Cheah W.L., “Culture and understanding in the Singapore war crimes trials (1946-1948): interpreting arguments of the defence“, published in International Journal of Law in Context (Cambridge University Press).
After the Second World War, the British military organised 131 war crimes trials in Singapore, which served as the base for British war crimes investigations in Asia. These trials brought together diverse participants-judges and counsel from the UK, India, and other Allied countries; accused persons from Japan, Korea, and Taiwan; defence counsel from Japan; and witnesses from all over Asia. The majority of defendants in these trials did not deny their involvement in the war crimes concerned; instead, these defendants argued that their conduct was consistent with Japanese norms, beliefs and practices. This article explores trial participants’ varied and contested interpretations of the culturally influenced arguments put forward by the defence.
Cheah W.L., “Dealing with Desertion and Gaps in International Humanitarian Law: Changes of Allegiance in the Singapore War Crimes Trials“, published in Asian Journal of International Law (Cambridge University Press).
By studying British Indian Army [BIA] desertions during World War II, and British postwar trial responses, this paper explores the complicated dimensions of desertion and draws attention to the need for a more explicit and comprehensive approach to desertion in international humanitarian law. The paper focuses on less known British trials dealing with desertion, namely, war crimes trials conducted by the British in Singapore. It examines how these trials dealt with contested interpretations of desertion. Drawing on lessons from these trials, the paper then highlights gaps in today’s international humanitarian law framework, specifically, the need to take into account the realities of desertion, its different permutations, and the difficulties of differentiating between prisoners of war [POWs] and deserters.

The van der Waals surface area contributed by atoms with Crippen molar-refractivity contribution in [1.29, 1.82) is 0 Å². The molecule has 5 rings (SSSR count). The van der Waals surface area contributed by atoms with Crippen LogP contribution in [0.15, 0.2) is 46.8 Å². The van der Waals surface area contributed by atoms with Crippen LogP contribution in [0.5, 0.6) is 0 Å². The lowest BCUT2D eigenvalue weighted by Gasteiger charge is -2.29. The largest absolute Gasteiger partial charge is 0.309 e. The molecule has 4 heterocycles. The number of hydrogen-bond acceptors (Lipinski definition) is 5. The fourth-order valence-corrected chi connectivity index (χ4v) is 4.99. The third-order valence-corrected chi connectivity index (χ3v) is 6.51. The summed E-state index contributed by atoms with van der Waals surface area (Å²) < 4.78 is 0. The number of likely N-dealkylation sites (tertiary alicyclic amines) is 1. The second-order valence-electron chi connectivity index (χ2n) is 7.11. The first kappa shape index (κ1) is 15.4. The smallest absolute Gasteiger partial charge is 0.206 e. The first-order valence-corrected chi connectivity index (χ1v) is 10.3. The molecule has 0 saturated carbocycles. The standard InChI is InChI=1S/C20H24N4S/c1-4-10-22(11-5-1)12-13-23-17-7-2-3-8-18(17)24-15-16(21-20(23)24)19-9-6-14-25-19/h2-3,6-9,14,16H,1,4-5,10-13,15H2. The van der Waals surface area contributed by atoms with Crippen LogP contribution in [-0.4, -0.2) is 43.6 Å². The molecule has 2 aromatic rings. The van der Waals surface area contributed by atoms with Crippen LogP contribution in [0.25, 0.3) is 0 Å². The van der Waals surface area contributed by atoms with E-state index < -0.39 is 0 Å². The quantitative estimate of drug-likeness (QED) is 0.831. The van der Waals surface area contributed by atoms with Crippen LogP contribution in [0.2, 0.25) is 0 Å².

Cheah W.L., “Walking the Long Road in Solidarity and Hope: A Case Study of the ‘Comfort Women’ Movement’s Deployment of Human Rights Discourse“, published in Harvard Human Rights Journal.
The article discusses the global human rights movement of comfort women, who suffered serious abuses by the Japan during WWII. The movement demands that Japan publically apologize and provide reparation for the acts committed. The article discusses the human rights strategy used by the movement to advance its claims and focuses on how this strategy can serve as a lesson to other similarly situated groups. The author compares the people-centric paradigm of post-conflict justice put forth by the movement with the state-centric paradigm employed by Japan. The first part of the article focuses on the early strategies of the movement, and analyzes the Hwang v. Japan decisions to dissect the litigation efforts put forth and the challenges faced. The second part discusses the impacts of the more recent human rights strategies employed which go beyond litigation, including the 2000 Womens Tribunal mock trial. Finally, the paper examines the transnational legislative campaigns brought forward by the movement in 2007 and 2008, and conducts a case study of the U.S. House Resolution 121. The author also discusses the impact of pursuing routes that go beyond litigation and how they further the movement.